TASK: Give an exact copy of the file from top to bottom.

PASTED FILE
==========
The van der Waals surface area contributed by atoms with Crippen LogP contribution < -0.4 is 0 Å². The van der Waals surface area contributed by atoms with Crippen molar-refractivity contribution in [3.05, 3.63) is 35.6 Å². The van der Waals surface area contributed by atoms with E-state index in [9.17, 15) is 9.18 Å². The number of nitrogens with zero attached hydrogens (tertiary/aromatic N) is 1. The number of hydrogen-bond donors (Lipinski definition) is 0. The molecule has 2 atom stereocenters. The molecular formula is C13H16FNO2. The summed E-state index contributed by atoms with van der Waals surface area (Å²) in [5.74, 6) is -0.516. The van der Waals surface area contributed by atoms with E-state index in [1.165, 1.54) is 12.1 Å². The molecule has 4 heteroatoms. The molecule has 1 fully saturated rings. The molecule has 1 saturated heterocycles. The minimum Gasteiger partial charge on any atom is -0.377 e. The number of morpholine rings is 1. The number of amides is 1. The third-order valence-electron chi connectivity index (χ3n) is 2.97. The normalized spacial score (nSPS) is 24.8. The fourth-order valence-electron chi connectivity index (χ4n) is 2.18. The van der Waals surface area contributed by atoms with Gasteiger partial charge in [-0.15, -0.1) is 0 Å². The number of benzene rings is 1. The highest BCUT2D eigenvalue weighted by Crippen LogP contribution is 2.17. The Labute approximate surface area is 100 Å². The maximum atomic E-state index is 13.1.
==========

The van der Waals surface area contributed by atoms with Crippen LogP contribution < -0.4 is 0 Å². The van der Waals surface area contributed by atoms with Crippen molar-refractivity contribution in [3.05, 3.63) is 35.6 Å². The van der Waals surface area contributed by atoms with E-state index in [9.17, 15) is 9.18 Å². The number of nitrogens with zero attached hydrogens (tertiary/aromatic N) is 1. The number of hydrogen-bond donors (Lipinski definition) is 0. The molecule has 2 atom stereocenters. The molecular formula is C13H16FNO2. The summed E-state index contributed by atoms with van der Waals surface area (Å²) in [5.74, 6) is -0.516. The van der Waals surface area contributed by atoms with E-state index in [1.165, 1.54) is 12.1 Å². The molecule has 4 heteroatoms. The molecule has 1 fully saturated rings. The molecule has 1 saturated heterocycles. The minimum Gasteiger partial charge on any atom is -0.377 e. The number of morpholine rings is 1. The number of amides is 1. The third-order valence-electron chi connectivity index (χ3n) is 2.97. The normalized spacial score (nSPS) is 24.8. The fourth-order valence-electron chi connectivity index (χ4n) is 2.18. The van der Waals surface area contributed by atoms with Gasteiger partial charge in [-0.15, -0.1) is 0 Å². The number of benzene rings is 1. The highest BCUT2D eigenvalue weighted by Crippen LogP contribution is 2.17. The Labute approximate surface area is 100 Å². The maximum atomic E-state index is 13.1.